Master limited partnerships (MLPs) are all the rage with energy firms and investors these days. The corporate structure is quite lucrative on both fronts — promising huge tax advantaged distributions to its owners. Add in the need for more energy logistics infrastructure due to America’ shale boom and it’s easy to see why MLPs have gotten so big over the last few years.
Perhaps they’ve gotten too big.
The major news in MLP-land this week was midstream giant Kinder Morgan’s (KMI) decision to swallow its two MLP subsidiaries — Kinder Morgan Partners (KMP) and El Paso Pipeline Partners (EPB) — back into its mix. Essentially, KMI is turning its back on the structure it helped pioneer.
That raises a couple of questions: What other firms may be too big for the structure … and are MLPs doomed?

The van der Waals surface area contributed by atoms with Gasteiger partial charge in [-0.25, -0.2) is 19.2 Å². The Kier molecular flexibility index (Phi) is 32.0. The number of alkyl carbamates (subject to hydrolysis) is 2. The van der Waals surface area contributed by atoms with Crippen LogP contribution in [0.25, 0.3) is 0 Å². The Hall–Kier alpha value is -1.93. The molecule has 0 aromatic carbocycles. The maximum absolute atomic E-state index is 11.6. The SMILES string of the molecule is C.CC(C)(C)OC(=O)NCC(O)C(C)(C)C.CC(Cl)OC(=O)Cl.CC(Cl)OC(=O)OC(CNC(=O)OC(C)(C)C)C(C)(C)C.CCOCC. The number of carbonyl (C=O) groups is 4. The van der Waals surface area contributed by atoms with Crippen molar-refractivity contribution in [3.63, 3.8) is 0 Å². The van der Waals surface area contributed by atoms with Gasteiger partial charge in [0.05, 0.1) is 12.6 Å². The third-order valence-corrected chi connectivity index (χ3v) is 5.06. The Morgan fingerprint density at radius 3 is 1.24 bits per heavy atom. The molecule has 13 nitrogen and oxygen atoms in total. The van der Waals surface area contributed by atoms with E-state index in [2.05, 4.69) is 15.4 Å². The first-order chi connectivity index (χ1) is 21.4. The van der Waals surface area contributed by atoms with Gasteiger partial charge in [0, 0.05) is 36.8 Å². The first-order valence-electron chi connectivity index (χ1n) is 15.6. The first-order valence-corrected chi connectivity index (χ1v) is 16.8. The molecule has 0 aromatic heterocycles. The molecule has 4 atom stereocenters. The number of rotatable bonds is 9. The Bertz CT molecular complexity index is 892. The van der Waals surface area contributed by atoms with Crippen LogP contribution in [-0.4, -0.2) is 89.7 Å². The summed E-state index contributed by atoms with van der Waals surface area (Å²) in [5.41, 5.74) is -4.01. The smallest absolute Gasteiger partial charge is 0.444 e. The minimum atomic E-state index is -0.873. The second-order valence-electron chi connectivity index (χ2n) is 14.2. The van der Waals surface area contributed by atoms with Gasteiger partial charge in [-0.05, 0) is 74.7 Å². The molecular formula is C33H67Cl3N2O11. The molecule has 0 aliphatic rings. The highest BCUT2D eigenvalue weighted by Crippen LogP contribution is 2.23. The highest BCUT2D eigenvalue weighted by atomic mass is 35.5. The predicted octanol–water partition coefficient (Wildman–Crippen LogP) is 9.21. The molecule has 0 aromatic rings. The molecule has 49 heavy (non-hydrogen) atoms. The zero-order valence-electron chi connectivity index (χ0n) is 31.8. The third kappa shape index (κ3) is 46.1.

A Question Of Cash Flows for MLPs
For Kinder Morgan, the decision to end its MLP relationship — now called a reversion — came down to meaningful cash flow and distribution growth. The problem was that KMI and KMP required insane amounts of new projects and CAPEX spending in order to add enough assets to boost cash flows. Morningstar predicted that, for Kinder to increase its distribution by 5% to 6% per year, the firm would have to put nearly $4 billion to work every year on new projects.
And given its high cost of raising capital, that was a daunting task. Institutional investors for the most part don’t want MLP shares — due to regulations — and KMI’s size meant that adding new debt was expensive.
In the end, Kinder Morgan was growing its distribution, but not enough to satisfy analysts and investors. Under the new C-corp structure and KMI ticker, Kinder should be able to fund its growth better and ultimately meaningfully increase its distribution over the long haul.
So the question now is whether any other firms are looking into ditching the previous lucrative MLP structure for something different. The answer could be a resounding yes for a select group of larger partnerships.